When college football’s Oregon Ducks played the Wisconsin Badgers in Monday’s 98th annual Rose Bowl, it wasn’t just a chance for the University of Oregon to claim its first win since 1917. It was also a chance for to make the historic Pasadena game a fashion show, a familiar rite for the Eugene, Ore.–based school. Flashy jersey-and-pants combinations have become de rigueur in the past—the school counts Nike co-founder Phil Knight as its biggest booster—but this week, the team introduced a helmet unseen in Rose Bowl’s century-plus history, one seemingly made of chrome and as shiny as a bumper from a ‘60s muscle car.

Drew Gereb of Newberg, Ore.’s Hydro Graphics, which assisted Nike with the helmet finish, handles the proprietary “LiquidMetal HydroChrome” technology used to produce the material finish on the helmet. Unveiled to the press shortly after Christmas, the new helmet for the Ducks was promoted by Nike as a “futuristic” innovation. But the technique is actually one that dates to the 1970s, Gereb explains.

“The technology was locked up in the automotive industry for years,” Gereb says. “It’s using the old Gravure printing drums. That’s how they did the wood grains on the dashboards.”

The 12-step HydroChrome process is almost entirely performed with or under water, with each football helmet taking approximately seven days to be completed. Hydro Graphics adds a thin layer of translucent material that, once applied, gives the surface of the helmet a bright, mirrorlike appearance. The Ducks’ helmets went through the process twice, with a custom die-cut graphic of the team’s winged logo applied in between. 

Besides football helmets, Hydro Graphics produces materials for an eclectic list of clients and applications. The company’s process replicates not only the look of shiny metal but virtually any other material. “One company did paper towel and toilet paper dispensers. They wanted the curb appeal of plastic, but the look of brushed aluminum. So we had a brushed aluminum print made and applied it to the dispensers,” Gereb says. “Another company does the rubber bumpers and trim pieces for hospital beds and gurneys in different types of wood-grain prints. One of our bigger customers makes laser-sighted plastic gun grips with wood-grain prints. I was just contacted by a company that makes slot machines, wondering if the HydroChrome technique would work on their steel panels. Anything we can get adhesion on it will work.”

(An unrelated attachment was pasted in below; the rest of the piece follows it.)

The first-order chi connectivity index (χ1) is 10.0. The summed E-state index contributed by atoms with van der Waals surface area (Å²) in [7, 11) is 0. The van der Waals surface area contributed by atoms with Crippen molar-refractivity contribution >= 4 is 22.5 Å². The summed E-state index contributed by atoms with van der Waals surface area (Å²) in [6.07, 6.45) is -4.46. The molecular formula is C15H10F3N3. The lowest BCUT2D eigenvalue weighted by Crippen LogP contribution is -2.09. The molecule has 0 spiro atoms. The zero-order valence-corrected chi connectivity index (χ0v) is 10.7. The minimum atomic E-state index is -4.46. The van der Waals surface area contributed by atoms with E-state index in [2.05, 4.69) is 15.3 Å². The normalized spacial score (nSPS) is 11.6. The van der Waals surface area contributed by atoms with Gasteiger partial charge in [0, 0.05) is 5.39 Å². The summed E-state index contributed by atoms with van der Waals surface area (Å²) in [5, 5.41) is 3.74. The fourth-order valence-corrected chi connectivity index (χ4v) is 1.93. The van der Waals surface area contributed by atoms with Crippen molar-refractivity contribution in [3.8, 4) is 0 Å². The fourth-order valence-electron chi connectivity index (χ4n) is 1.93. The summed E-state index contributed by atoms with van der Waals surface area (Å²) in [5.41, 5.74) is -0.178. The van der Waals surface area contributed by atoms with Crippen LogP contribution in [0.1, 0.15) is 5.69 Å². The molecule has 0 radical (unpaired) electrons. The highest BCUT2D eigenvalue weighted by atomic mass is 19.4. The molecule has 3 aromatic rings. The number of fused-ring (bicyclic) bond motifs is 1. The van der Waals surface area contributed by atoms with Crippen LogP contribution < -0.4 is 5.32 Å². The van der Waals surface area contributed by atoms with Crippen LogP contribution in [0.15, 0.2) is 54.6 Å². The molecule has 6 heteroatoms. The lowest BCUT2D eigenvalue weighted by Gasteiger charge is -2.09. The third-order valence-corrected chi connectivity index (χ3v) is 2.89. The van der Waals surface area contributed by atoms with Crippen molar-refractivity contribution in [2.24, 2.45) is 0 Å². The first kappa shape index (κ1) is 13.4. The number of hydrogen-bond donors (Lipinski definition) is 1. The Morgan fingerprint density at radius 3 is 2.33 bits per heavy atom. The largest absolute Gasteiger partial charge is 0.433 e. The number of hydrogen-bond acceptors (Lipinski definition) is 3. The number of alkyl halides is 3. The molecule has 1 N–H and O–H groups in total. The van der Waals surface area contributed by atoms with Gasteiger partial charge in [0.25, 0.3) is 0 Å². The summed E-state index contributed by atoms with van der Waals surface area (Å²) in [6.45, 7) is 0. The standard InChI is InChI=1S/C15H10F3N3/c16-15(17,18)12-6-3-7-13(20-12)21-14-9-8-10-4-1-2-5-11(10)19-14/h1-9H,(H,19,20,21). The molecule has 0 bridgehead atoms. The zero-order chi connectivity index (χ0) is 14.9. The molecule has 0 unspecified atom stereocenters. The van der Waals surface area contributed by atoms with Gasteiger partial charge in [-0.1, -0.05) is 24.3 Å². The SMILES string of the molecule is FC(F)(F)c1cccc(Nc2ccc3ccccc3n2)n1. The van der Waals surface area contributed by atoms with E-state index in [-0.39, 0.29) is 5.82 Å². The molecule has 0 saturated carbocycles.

Poor Gereb has had to suffer as a sports fan for Hydro Graphics to succeed as a business. His alma mater is Oregon State, chief rival to his most recent high-profile client, University of Oregon. And when Texas Christian University introduced a special helmet for its season opener in 2010, Gereb was on the sideline to test how its lizard-skin pattern held up. TCU officials insisted he wear team gear—even though the opponent was, once again, Oregon State.

Still, he’s happy about how an athletics giant, and college football’s most fashion-conscious team, has taken his company along for the ride. Materials have frequently transformed the game of football in its century-plus history, from AstroTurf to cleats to breathable fabric. And helmets themselves have undergone the most continuous change, from leather helmets in the sport’s infancy to single-bar face masks of the midcentury. Nike hasn’t gone without its share of ridicule for Oregon’s continually bold kits over the past decade. But it takes a true innovator to transform the style of the game.